The Disciplined Christian can hear God’s voice more clearly through solitude…Alone time with God helps provide room for silence, waiting on God, and hearing the sometimes still, small voice of his Spirit.

The Disciplined Christian is grieved by sin through confession…Personal and corporate confession provide a way to confront, admit, be convicted of, and deal with sin in the context of a supportive community and ministers of grace.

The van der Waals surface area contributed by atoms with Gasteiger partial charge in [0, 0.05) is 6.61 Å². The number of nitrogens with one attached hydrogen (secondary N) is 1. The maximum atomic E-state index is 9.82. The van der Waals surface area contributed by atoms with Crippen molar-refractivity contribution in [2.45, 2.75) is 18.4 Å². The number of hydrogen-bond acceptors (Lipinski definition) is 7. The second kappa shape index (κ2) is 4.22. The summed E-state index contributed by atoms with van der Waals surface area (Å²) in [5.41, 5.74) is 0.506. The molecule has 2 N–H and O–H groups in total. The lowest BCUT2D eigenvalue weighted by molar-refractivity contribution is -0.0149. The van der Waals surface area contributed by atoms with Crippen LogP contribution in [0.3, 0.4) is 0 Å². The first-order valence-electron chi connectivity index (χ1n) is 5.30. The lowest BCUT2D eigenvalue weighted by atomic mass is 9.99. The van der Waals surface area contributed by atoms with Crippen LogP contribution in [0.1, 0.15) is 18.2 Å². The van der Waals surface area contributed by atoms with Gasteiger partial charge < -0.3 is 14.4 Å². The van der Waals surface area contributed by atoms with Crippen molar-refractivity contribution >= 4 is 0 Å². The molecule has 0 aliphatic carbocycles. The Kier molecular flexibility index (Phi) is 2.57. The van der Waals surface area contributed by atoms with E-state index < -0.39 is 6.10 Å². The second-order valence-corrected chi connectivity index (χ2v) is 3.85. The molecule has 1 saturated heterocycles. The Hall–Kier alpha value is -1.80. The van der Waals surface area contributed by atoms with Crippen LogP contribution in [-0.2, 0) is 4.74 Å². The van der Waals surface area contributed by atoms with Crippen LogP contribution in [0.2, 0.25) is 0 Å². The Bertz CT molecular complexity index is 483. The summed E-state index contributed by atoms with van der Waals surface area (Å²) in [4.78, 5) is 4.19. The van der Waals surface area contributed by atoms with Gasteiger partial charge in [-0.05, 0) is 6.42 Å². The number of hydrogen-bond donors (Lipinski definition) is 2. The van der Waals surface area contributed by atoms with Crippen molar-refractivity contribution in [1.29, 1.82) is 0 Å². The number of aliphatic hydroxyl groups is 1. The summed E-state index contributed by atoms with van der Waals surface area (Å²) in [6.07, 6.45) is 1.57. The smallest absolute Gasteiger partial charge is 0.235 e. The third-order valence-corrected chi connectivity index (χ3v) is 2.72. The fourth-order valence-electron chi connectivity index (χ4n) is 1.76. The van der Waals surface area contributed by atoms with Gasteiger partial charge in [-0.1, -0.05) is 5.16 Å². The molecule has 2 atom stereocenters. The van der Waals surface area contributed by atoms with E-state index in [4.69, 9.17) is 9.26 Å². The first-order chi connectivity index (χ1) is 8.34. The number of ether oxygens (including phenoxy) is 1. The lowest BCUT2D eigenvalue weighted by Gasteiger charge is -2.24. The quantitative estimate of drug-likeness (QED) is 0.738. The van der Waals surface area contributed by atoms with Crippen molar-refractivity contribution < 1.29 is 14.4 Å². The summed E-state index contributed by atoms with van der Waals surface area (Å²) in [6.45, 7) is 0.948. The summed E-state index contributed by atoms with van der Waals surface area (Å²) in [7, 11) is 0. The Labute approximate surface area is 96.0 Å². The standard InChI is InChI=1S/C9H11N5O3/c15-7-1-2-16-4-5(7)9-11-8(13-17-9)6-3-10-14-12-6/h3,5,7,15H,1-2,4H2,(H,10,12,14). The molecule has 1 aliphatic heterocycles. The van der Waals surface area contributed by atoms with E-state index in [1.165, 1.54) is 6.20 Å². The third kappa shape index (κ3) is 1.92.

The Disciplined Christian puts God in the highest place through worship…The believer joins with others in praise and thanksgiving, placing Jesus in the supreme place of honor in his or her life.

Conclusion

These spiritual disciplines help to combat the sinful nature and our naturalistic world view. They can bring the believer into a mental, emotional, and spiritual state of higher awareness of God, his nature, and his kingdom. These tools are one way for individuals and communities to begin to bring their focus back to the Holy One and seek His will.